How to Provide Comfort for Your Children in Uncertain Times

I can’t seem to stop thinking about the school shooting on Valentine’s Day. Several days have passed, yet it still lies in the back of my mind. The discussion will continue, how can we prevent this from ever happening again, how do we protect our schools, so we never lose another child? The conversation needs to take place. We need to protect our children as they head out each morning to be taught, to develop relationships, to gather the tools they will need to gain life’s opportunity. But that is not the immediate conversation most of us will have with our families.

Thankfully, most mothers won’t have to experience this heartbreaking loss or the nightmares of the child who personally felt it’s effect. But the reality in our world today is our children will feel the impact of the storms. The waves of evil that impact our lives, unseating every ounce of security and confidence we hold. The conversation we must have is this; how to feel secure in the midst of the storm.

It is our desire as parents to protect our children when evil strikes, to surround them with security, to keep their childhood intact. But how do we do that when we feel unsettled, as painful reminders of the violence that can be acted upon rears its terrifying head?

The reality in our world today is our children will feel the impact of the storms, the waves of evil that impact our lives, unseating every ounce of security and confidence we hold. The conversation we must have is this; how to feel secure in the midst of the storm.

We often speak of being strong women or having the desire to be, and I know that within each of us is an enormous amount of strength. But I am reminded at times such as these that our strength alone is not enough. We must draw upon a more profound source.

“Reverence for God gives a man deep strength; his children have a place of refuge and security.” Proverbs 14:26

When we are beaten down by the heartbreak of this world, bruised by the circumstances of our lives, our deepest strength comes from reverence or knowledge that there is one greater than us. A realization that when our understanding wanes, when no logic applies, we have confidence that there is one who does understand. One who even today sees our hurt, our confusion and promises that the day will come when justice will be, and evil will be no more.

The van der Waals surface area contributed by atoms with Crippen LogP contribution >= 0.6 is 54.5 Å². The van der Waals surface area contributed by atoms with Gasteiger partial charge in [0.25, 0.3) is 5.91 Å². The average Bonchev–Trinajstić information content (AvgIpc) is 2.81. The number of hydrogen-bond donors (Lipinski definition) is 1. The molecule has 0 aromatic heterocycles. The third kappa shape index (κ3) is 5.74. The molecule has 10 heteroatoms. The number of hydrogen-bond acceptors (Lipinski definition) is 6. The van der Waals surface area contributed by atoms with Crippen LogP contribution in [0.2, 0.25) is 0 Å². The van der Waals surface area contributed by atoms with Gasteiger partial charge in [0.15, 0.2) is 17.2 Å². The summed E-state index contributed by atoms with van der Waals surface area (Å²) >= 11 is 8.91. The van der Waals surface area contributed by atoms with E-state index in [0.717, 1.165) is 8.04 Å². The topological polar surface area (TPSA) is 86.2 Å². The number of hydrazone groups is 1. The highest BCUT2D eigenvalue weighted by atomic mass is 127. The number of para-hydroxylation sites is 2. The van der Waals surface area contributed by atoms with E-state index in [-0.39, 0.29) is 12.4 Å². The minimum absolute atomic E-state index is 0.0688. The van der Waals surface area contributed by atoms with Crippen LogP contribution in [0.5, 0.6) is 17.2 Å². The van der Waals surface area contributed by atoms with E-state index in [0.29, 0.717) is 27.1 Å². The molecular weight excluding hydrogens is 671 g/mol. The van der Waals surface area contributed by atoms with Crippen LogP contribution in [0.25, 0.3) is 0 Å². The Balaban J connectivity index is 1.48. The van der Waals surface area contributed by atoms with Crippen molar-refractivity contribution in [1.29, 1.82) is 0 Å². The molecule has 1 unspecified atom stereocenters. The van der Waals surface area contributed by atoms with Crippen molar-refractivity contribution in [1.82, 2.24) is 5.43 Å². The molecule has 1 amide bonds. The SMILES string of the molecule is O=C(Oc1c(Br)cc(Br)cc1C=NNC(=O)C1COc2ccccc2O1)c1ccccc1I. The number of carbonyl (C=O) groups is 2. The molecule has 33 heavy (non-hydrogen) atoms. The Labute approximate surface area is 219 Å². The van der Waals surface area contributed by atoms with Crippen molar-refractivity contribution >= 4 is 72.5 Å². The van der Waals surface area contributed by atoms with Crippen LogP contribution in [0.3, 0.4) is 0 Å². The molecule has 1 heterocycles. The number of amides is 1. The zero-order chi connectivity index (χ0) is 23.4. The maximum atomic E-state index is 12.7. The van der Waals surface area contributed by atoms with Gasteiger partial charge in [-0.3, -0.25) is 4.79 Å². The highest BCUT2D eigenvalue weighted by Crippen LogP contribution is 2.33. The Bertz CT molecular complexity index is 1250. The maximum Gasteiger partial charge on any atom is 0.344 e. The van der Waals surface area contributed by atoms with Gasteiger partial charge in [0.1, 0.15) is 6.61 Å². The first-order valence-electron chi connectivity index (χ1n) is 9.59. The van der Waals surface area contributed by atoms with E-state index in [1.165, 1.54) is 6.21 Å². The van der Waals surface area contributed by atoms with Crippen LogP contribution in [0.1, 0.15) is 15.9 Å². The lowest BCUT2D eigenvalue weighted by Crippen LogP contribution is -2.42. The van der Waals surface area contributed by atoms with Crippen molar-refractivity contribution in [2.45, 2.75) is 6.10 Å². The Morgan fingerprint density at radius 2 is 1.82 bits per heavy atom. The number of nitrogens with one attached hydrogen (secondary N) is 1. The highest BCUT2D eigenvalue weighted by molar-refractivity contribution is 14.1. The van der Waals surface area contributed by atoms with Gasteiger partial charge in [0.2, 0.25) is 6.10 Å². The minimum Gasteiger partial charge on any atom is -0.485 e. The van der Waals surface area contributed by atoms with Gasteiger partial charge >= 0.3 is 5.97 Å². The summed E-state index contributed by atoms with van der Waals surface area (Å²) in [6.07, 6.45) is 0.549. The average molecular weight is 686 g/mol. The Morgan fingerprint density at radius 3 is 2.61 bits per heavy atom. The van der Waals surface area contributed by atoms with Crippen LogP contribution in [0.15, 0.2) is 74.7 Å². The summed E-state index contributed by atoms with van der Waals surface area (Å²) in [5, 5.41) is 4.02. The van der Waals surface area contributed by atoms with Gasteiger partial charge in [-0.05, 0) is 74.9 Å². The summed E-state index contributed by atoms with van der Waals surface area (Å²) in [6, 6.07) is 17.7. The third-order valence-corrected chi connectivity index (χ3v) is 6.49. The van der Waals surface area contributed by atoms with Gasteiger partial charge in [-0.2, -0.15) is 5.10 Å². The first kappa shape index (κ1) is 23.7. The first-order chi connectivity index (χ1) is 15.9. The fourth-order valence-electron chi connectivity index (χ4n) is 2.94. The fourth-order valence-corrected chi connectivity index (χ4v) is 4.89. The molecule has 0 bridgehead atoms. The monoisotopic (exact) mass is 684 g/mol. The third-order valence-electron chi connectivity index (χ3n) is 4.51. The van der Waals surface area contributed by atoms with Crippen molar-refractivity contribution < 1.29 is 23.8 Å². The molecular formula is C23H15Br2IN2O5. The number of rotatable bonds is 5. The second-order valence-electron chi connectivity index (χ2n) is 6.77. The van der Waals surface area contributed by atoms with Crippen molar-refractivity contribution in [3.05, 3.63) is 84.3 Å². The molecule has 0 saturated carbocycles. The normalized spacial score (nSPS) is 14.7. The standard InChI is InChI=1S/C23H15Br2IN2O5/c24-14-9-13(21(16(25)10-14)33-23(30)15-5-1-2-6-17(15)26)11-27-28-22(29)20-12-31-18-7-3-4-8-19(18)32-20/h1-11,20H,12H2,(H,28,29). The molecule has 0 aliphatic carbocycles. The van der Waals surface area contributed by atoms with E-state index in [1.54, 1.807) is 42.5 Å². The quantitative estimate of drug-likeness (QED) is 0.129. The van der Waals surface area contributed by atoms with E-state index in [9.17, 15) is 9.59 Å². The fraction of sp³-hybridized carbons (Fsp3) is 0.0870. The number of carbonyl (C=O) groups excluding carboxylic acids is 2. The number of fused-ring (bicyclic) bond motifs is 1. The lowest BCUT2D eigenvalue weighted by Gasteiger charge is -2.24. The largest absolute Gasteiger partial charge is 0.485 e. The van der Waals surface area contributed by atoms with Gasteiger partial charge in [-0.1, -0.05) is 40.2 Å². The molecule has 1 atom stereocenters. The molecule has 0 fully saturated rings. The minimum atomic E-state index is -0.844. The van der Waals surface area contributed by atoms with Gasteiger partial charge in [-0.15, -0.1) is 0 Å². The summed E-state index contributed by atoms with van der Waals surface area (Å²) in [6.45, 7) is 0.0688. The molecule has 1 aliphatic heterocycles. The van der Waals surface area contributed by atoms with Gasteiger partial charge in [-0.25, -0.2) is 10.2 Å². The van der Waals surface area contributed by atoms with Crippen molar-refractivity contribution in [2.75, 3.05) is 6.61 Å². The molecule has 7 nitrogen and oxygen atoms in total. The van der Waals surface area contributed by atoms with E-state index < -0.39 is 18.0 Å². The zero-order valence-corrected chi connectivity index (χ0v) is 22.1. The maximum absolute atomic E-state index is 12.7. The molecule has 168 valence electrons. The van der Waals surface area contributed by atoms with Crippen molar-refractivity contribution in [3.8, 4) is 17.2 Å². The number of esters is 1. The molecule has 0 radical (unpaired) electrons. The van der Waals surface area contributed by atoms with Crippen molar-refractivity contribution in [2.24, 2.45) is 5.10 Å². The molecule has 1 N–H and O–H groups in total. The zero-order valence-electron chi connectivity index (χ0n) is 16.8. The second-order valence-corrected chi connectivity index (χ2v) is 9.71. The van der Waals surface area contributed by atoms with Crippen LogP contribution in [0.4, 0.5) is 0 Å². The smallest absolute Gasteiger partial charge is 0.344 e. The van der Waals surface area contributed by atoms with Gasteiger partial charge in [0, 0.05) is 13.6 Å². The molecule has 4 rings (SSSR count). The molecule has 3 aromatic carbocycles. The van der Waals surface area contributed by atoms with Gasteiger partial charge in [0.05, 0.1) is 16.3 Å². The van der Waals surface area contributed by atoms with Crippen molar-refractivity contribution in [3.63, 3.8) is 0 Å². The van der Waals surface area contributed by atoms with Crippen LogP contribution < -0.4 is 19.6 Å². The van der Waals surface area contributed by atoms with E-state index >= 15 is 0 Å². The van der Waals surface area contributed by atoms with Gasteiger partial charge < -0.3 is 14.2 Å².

But today, how does that translate to our children? What do we do in our home to provide the protection and peace that we want? We start with our hearts. That is not to say our confidence will not be shaken, it will. In days like these where innocent children lose their lives in a place where they should feel secure, we must once again look to the God we serve. If our confidence lies in a gracious, loving and perfect God whom we can trust, then trust is what we must do.

We will remember while evil men took his life, Jesus comforted his own, encouraging them to see past today’s trouble to his promise of tomorrow, ” I have told you all this so that you may have peace in me. Here on earth, you will have many trials and sorrows. But take heart, because I have overcome the world.” John 16:33

If we believe that he has overcome, we must demonstrate this truth to our children. It is not done through a profound act, delivered by a spiritual giant.

A mother does this by showing her children the comfort that has been offered to us by the author of our faith.

  • We hold our children in our arms, offering comfort that can be found in the security of our family.

  • We listen to them, allowing them to express their doubts and fears. It’s often not solutions they need but comfort that your home is a safe place where they can show everything they are feeling.

  • We offer hope. In the affirmation of the good things. The heroes who are revealed in the moments of terror, reflecting upon the beauty of the lives we live, those should be part of the conversation.

  • We help. When evil rears its ugly head we step in to do good. Most of us cannot offer help, other than perhaps financial, to those whose heartbreak is real today. But we can help in the community in which we live. Actively reaching into another’s need encourages our children in ways talking about the problem never will.

It is our desire as parents to protect our children when evil strikes, to surround them with security, to keep their childhood intact. But how do we do that when we feel unsettled, as painful reminders of the violence that can be acted upon rears its terrifying head?

We won’t be able to help our children avoid all storms of life no matter how much we wish we could. But we can hold to the strength we gain by knowing and revering a magnificent God who understands the trials and sorrows we will experience because he felt them himself as he walked this earth among us.

So, moms, be that shelter in the storm, provide the comfort for your family. You can do that because you know whom to trust when the rain begins to fall.